When the Model Alliance met with Tammy Roberts Myers, Chief Communications Officer of L Brands in New York City last September, it was made abundantly clear that Victoria’s Secret does not take these complaints seriously. In a follow-up email she told us that Victoria’s Secret was not ready to take any concrete steps towards addressing these allegations – rather, the company is simply, “in the process of continued learning and listening”. In the face of the horrifying revelations from the past year, this response is utterly unacceptable. The time for listening is long past; it’s time for Victoria’s Secret to take action to protect the people they profit from. Human rights violations can’t be stopped with a corporate rebranding exercise.
We believe that this moment can be a wake-up call for Victoria’s Secret. This is an opportunity to take meaningful steps towards ending these abuses by joining the RESPECT Program, as models have called for since December 2018. The RESPECT Program—a program of the Model Alliance—is the only existing accountability program designed by and for models. Under the Program, signatory companies make a binding commitment to require their employees, agents, vendors, photographers and other contractors to follow a code of conduct that protects everyone’s safety on the job. Models have access to an independent, confidential complaint mechanism, with swift and fair resolution of complaints and appropriate consequences for abusers. Further, RESPECT includes a robust training program aimed toward prevention, to ensure that everyone understands their rights and responsibilities.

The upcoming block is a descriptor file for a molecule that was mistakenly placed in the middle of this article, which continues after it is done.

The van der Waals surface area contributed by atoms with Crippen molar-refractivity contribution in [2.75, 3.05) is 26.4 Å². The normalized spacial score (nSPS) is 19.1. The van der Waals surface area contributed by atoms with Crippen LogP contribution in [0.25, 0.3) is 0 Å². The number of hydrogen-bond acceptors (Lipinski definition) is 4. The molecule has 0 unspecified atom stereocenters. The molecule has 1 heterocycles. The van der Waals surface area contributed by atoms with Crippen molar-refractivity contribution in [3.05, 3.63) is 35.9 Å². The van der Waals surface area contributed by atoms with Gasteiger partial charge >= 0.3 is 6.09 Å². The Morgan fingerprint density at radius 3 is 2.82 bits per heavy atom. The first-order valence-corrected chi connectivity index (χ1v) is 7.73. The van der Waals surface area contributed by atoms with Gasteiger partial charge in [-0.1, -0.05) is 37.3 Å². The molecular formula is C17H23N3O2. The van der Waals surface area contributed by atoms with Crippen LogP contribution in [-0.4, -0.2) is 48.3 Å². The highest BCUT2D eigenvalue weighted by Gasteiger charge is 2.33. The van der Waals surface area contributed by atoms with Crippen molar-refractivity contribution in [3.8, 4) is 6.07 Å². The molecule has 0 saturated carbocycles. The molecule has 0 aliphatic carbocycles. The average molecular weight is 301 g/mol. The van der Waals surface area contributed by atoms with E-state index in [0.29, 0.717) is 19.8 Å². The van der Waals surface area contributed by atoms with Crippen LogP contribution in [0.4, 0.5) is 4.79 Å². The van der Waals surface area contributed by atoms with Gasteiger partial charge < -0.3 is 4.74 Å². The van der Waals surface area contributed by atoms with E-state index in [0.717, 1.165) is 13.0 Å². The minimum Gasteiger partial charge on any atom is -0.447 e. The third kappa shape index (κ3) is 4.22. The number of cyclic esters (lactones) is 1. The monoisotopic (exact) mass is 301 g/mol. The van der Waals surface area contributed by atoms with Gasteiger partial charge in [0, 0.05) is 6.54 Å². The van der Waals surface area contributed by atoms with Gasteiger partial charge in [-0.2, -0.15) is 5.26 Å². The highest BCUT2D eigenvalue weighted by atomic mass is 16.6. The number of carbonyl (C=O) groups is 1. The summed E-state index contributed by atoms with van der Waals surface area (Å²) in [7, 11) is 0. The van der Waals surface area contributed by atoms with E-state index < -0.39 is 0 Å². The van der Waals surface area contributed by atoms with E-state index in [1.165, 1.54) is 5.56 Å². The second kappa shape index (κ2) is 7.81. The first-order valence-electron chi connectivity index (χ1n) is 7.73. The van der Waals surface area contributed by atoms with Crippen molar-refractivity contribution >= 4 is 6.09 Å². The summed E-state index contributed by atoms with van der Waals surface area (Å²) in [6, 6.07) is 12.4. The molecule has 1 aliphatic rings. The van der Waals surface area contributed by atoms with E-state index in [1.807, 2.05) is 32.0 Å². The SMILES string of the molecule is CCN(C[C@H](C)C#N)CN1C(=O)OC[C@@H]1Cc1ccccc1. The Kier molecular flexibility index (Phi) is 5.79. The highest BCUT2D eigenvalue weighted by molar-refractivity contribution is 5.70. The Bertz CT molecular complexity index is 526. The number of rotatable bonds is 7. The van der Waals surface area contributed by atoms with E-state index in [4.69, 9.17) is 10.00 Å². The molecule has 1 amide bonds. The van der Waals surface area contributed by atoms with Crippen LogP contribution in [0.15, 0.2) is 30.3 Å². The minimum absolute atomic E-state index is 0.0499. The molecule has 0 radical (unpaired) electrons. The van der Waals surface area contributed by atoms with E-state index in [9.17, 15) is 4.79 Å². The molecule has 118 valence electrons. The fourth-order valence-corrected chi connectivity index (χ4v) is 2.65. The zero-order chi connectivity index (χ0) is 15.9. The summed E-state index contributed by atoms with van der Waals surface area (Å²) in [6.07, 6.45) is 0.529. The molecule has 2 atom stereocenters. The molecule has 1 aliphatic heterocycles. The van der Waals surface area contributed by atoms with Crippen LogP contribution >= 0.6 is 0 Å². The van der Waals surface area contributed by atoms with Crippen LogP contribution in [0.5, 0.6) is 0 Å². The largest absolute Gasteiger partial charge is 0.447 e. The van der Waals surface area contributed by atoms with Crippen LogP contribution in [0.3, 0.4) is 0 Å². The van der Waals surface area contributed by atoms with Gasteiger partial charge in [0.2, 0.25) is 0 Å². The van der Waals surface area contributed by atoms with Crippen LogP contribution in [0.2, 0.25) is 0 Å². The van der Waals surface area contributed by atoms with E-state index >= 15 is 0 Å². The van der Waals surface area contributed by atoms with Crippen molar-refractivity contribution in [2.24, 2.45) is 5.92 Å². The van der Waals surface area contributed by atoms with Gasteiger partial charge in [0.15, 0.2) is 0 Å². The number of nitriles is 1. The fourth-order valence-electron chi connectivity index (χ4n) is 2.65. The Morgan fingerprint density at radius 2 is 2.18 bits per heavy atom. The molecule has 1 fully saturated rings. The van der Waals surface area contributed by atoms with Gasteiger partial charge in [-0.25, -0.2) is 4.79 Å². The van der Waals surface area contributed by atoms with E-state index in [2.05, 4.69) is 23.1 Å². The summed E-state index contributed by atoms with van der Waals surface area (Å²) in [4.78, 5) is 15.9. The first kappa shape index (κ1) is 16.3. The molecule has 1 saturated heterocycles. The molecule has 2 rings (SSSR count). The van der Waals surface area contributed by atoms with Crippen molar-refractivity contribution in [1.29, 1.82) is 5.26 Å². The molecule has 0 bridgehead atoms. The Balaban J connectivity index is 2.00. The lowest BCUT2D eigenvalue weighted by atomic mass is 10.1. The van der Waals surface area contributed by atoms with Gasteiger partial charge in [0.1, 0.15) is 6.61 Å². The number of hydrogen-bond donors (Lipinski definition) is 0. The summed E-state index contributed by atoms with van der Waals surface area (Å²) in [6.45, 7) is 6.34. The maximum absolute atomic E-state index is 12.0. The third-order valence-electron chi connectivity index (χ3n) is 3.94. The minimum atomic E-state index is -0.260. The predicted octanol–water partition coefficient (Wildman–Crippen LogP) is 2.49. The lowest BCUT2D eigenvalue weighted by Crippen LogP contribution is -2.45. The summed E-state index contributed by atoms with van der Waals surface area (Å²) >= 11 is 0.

The Model Alliance believes in safety, freedom to work without fear of harassment, and real consequences for abusers. Victoria’s Secret’s failure to create an environment of accountability, both in-house and in their interactions with a network of agencies and creatives, undermines these values. We envision an industry in which creative expression flourishes and everyone can work without fear of harassment or abuse. This is why we launched the RESPECT Program, and are again urging Victoria’s Secret to join us in creating a safer, more equitable fashion industry.
We invite Victoria’s Secret to work together with us to address these problems and to engage in meaningful action by joining the RESPECT Program. We stand with the courageous women who have come forward and shared their stories, despite fears of retaliation or harm to their careers.
Their stories deserve RESPECT.
Join us.
Model Alliance